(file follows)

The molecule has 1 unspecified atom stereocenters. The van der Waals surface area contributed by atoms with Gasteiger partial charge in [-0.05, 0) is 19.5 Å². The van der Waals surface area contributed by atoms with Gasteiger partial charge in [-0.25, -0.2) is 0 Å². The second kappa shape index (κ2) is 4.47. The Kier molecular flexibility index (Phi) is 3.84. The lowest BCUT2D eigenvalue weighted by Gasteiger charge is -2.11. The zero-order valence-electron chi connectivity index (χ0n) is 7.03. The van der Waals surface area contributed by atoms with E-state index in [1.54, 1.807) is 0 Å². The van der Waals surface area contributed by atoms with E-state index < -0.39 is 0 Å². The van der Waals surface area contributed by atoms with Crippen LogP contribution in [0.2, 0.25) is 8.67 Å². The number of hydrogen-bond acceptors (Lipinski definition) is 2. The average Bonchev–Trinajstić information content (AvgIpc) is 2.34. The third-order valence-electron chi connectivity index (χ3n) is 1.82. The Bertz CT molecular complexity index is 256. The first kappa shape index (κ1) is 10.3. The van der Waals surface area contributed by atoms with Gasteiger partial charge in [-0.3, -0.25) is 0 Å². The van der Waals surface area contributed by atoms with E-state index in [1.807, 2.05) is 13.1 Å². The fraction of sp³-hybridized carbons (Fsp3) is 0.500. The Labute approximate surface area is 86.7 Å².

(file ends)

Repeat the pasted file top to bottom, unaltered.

The molecule has 1 unspecified atom stereocenters. The van der Waals surface area contributed by atoms with Gasteiger partial charge in [-0.05, 0) is 19.5 Å². The van der Waals surface area contributed by atoms with Gasteiger partial charge in [-0.25, -0.2) is 0 Å². The second kappa shape index (κ2) is 4.47. The Kier molecular flexibility index (Phi) is 3.84. The lowest BCUT2D eigenvalue weighted by Gasteiger charge is -2.11. The zero-order valence-electron chi connectivity index (χ0n) is 7.03. The van der Waals surface area contributed by atoms with E-state index in [1.54, 1.807) is 0 Å². The van der Waals surface area contributed by atoms with E-state index < -0.39 is 0 Å². The van der Waals surface area contributed by atoms with Crippen LogP contribution in [0.2, 0.25) is 8.67 Å². The number of hydrogen-bond acceptors (Lipinski definition) is 2. The average Bonchev–Trinajstić information content (AvgIpc) is 2.34. The third-order valence-electron chi connectivity index (χ3n) is 1.82. The Bertz CT molecular complexity index is 256. The first kappa shape index (κ1) is 10.3. The van der Waals surface area contributed by atoms with Gasteiger partial charge in [-0.3, -0.25) is 0 Å². The van der Waals surface area contributed by atoms with E-state index in [1.807, 2.05) is 13.1 Å². The fraction of sp³-hybridized carbons (Fsp3) is 0.500. The Labute approximate surface area is 86.7 Å².